Nathanson is a professor of Translational Medicine and Human Genetics in the Perelman School of Medicine, and the associate director for Population Sciences in the Abramson Cancer Center, co-leader of the Cancer Control Program, and Chief Oncogenomics Physician.She also serves as director of Genetics for the Basser Center for BRCA.She received her bachelors degree from Haverford College and her MD from the University of Pennsylvania.In addition, she is the chair of the cancer genetics section for the National Institutes of Health and acts as the editor of cancer genetics for the Genetics in Medicine journal.Her group evaluated the genetic profiles of 160 breast and ovarian cancers associated with germline mutations in BRCA1 and BRCA2, in the largest study of these tumors to date.Her research focuses on inherited and somatic genetic/genomic changes in cancer and how discoveries in this area can be applied to improve patient care.
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Abramson Cancer Center
Katherine Nathanson, deputy director of Penn's Abramson Cancer Center, has received a $3 million grant to study how BRCA genes affect immune function, the Almanac reported. Nathanson's research looks at BRCA gene mutations, or specific genetic changes associated with increased rates of breast, ovarian, prostate, and pancreatic cancer. In 2012, the Grays donated $30 million to establish the Basser Center for BRCA at the Abramson Cancer Center, named for Mindy Gray's sister Faith Basser who passed away from a BRCA-related ovarian cancer.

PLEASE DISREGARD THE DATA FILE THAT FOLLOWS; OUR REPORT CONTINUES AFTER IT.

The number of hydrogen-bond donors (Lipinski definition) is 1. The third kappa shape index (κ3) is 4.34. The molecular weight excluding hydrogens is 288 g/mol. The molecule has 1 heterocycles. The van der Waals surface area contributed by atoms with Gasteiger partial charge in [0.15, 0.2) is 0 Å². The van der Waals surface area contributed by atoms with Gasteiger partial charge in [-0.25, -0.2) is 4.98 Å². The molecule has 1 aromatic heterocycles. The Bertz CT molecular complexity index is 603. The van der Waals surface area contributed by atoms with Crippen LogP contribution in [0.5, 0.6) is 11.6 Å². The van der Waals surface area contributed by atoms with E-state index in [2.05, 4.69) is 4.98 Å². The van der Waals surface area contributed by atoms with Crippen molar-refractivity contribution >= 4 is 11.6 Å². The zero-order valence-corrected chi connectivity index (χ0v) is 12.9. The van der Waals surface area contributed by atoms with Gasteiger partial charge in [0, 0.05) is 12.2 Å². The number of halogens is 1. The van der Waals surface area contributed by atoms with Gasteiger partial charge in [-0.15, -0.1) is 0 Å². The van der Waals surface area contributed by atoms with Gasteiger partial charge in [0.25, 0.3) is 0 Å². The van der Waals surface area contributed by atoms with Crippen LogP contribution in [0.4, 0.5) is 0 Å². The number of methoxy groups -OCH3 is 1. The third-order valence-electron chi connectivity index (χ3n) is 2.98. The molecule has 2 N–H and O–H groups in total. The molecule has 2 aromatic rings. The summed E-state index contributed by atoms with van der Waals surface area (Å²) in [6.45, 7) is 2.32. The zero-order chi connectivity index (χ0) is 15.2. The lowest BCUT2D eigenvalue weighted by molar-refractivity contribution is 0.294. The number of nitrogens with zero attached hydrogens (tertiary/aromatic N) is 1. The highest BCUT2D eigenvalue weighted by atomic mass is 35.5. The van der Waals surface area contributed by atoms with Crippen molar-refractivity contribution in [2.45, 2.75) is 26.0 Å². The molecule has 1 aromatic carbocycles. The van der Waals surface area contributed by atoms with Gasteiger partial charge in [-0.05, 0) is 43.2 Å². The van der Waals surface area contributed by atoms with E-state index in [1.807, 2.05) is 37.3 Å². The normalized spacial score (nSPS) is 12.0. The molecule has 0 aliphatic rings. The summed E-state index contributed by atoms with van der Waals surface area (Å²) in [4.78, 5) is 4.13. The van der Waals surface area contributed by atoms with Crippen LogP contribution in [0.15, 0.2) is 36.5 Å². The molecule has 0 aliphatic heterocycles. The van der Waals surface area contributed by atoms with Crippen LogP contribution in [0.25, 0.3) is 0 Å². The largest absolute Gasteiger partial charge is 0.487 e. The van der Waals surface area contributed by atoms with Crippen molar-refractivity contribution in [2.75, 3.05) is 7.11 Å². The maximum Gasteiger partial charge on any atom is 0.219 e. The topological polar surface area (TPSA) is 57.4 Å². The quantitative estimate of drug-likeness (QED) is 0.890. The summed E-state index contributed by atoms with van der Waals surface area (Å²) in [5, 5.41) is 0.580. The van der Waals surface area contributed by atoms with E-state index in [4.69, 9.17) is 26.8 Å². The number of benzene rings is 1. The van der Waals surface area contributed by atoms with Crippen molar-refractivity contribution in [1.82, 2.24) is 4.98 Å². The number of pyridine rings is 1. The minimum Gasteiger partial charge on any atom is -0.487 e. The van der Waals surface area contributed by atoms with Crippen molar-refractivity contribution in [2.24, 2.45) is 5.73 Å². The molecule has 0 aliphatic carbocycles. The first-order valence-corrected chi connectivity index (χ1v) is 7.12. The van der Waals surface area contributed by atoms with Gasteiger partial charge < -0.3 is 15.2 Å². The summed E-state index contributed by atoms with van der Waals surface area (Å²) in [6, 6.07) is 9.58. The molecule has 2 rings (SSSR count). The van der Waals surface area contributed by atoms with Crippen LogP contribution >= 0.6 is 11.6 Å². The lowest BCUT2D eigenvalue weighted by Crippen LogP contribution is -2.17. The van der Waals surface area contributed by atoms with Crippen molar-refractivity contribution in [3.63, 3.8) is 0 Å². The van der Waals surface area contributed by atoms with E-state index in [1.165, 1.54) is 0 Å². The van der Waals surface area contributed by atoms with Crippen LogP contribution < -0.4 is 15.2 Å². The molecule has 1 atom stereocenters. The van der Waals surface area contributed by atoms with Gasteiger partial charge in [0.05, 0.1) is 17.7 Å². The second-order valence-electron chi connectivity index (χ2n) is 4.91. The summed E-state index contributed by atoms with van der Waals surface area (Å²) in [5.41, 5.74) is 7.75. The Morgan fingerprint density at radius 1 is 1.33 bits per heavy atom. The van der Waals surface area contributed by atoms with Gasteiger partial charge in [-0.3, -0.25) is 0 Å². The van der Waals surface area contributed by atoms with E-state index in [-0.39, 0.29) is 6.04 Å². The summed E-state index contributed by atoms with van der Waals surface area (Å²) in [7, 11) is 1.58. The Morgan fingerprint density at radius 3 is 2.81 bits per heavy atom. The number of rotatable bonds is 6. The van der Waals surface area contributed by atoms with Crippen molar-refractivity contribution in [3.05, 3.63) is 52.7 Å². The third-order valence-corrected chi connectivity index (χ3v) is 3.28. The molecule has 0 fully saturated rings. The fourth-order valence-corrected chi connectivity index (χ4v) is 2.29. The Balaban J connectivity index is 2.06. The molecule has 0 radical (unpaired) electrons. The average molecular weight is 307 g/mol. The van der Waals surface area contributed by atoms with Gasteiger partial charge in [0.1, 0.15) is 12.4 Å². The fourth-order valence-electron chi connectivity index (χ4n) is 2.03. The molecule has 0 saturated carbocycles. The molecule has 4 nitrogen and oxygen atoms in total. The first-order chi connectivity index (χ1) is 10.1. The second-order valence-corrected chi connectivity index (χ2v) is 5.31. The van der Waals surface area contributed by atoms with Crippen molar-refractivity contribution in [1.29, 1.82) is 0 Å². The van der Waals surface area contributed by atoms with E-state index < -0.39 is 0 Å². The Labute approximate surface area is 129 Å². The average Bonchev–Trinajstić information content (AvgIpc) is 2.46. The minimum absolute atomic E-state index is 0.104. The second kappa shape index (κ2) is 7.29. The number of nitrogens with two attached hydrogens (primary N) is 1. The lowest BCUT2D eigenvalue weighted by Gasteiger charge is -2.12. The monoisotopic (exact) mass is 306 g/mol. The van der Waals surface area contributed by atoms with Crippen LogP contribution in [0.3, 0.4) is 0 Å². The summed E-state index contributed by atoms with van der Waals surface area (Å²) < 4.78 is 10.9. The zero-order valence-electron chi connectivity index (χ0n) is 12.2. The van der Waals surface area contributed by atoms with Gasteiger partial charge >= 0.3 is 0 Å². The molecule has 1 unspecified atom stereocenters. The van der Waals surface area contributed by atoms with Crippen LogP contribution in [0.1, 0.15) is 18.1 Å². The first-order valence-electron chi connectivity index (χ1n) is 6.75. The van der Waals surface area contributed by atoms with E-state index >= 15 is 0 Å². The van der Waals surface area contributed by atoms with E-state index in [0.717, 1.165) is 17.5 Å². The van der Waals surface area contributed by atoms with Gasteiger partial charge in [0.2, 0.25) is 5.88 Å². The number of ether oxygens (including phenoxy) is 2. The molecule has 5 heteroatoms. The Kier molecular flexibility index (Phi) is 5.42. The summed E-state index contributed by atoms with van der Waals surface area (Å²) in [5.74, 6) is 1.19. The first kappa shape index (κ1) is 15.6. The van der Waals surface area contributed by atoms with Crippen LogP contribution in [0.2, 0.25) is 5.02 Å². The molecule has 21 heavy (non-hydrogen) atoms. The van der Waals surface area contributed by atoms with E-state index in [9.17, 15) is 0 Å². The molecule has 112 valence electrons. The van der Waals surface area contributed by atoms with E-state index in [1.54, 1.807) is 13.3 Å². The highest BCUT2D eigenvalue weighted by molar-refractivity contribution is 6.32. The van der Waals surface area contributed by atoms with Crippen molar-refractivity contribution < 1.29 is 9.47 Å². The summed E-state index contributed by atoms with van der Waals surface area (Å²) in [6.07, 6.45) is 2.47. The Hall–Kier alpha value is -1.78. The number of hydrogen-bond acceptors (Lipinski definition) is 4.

Katherine L. Nathanson, MD, deputy director of the Abramson Cancer Center at the University of Pennsylvania and the Pearl Basser Professor for BRCA-Related Research in Penn’s Perelman School of Medicine, has been awarded a $3 million research grant from the Gray Foundation. This new Team Science Grant, titled the "Determinants of immune activity and molecular features in BRCA1/2 mutation carriers," will support Nathanson and her team as they study new approaches to understanding immune function both in healthy BRCA mutation carriers and BRCA-related cancers.
Twenty-five years after the discovery of genetic mutations that dramatically increase cancer risk, Penn Medicine's Basser Center for BRCA is building scientific knowledge alongside public awareness about BRCA-related cancers. An expert on cancer genetics, Katherine Nathanson, director of genetics for the Basser Center, has also seen the growing role of immunology in cancer science during her years at Penn. Efforts by Domchek and others in the Basser Center have led to new paradigms for treatment of BRCA-related cancers.